“What’s our evacuation plan?” That question at our recent Chad team meeting is important given how many of us are new to the country. Missionaries here often refer to the importance of having a “Go Bag” ready for your entire family in case of an emergency, whether medical or because of unrest, where you have less than 10 minutes to evacuate. With the help of veteran missionaries from our team and from other missions we have been compiling our list. It includes a sling shot in case we meet baboons or monkeys while stopped along the road!

But somehow, trying to get prepared has me feeling slightly overwhelmed, very fearful, and very unprepared as a mother. How do I stay motivated to reach the lost with the Gospel of Christ even amidst any fear I feel as a mother raising my children in Chad?

How did I even end up here in Chad with my husband Danny and five boys aged nine and under? Growing up in Montana, and later attending college in Pittsburgh, I had several short-term mission experiences which were foundational for me. Following college, I was able to travel with a professor and some classmates to Tanzania for one month. Later, for five months, I joined Mercy Ships, on a hospital ship that serves people in Africa. Several years later in Montana, as Danny and I got to know each other, we immediately talked about a common desire to serve in Africa. A month after our marriage, we moved to Fergus Falls, Minnesota so he could begin seminary, and we began conversations with LBIM regarding missions in our future.

Now I am so much more aware of how naive I was both in that desire and in picturing my life as a missionary. And I was not yet a mother as we began talking and praying about moving to Africa. Later, as Danny and I shared with others about moving to Africa, people would often ask about our children. Sometimes I wondered if those people thought that I hadn’t even considered the impact of moving our children. In fact, that was almost all I thought, cried, sought advice, prayed, and spent time in the Word about. If I knew then what I know now about the painful, heart-wrenching goodbyes to family, the grief associated with each transition and goodbye, the constant transition and packing, the loss of a physical place called “home,” how truly difficult and humbling it is to attempt to learn a new language, and the many health questions and concerns I can think of daily for my boys here in Chad, I wonder if I would have continued down this path. But still, the call was there.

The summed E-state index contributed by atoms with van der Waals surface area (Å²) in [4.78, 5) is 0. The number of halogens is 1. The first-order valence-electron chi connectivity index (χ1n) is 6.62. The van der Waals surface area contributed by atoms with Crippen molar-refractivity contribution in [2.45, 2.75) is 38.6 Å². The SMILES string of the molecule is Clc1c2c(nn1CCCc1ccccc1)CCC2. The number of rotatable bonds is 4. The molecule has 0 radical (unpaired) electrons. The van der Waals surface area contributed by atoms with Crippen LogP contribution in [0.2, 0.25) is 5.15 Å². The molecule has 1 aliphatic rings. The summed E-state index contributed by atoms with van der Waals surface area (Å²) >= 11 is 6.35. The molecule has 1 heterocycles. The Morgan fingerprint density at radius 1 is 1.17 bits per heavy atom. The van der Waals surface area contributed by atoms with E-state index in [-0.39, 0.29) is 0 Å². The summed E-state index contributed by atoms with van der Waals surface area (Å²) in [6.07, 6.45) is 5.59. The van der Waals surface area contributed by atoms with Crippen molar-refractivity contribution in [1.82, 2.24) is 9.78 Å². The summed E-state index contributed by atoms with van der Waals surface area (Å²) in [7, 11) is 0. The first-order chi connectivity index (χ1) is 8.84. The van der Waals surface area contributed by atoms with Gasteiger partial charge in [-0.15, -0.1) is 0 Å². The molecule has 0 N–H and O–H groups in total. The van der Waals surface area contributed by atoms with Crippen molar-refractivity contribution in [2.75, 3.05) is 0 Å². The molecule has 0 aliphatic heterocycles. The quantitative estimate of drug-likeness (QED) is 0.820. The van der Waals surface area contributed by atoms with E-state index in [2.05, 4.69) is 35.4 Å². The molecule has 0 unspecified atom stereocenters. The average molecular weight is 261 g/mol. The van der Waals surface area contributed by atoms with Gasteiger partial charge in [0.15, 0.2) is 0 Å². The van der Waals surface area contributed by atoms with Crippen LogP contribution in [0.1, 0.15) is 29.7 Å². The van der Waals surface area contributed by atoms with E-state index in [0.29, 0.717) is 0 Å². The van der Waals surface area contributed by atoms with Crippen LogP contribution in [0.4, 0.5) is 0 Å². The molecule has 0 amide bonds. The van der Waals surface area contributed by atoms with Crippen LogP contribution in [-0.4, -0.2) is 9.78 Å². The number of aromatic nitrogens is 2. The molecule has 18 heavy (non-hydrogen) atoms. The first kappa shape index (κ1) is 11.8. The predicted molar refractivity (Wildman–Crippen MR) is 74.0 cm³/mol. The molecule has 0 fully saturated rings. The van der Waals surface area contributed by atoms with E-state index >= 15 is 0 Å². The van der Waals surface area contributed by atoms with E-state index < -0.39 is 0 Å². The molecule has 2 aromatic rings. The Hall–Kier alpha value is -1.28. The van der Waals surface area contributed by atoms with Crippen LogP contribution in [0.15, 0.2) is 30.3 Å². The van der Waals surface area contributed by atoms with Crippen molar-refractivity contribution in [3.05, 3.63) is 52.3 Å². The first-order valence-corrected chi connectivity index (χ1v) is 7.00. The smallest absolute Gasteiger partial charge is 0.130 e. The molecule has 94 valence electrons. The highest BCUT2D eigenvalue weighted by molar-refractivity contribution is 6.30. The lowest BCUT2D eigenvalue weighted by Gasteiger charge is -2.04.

So is all fear gone simply because I’m called to be here? That would be a resounding NO! Sometimes when Danny is traveling, I will feel suddenly fearful when I go to lock our door in the dark African night. As we get closer to moving out into the bush, I wonder, will I actually have the courage at night to go outside our home to use the bathroom, or will I be too fearful of the scorpions or other creepy crawly creatures here? I may think I go to sleep without fear, but when I hear the baby cry out in the night due to illness and consider the few medical resources available here, I can feel the fear and anxiety bubble up and try to overwhelm me. What might we be asked to give? What might I be asked to sacrifice?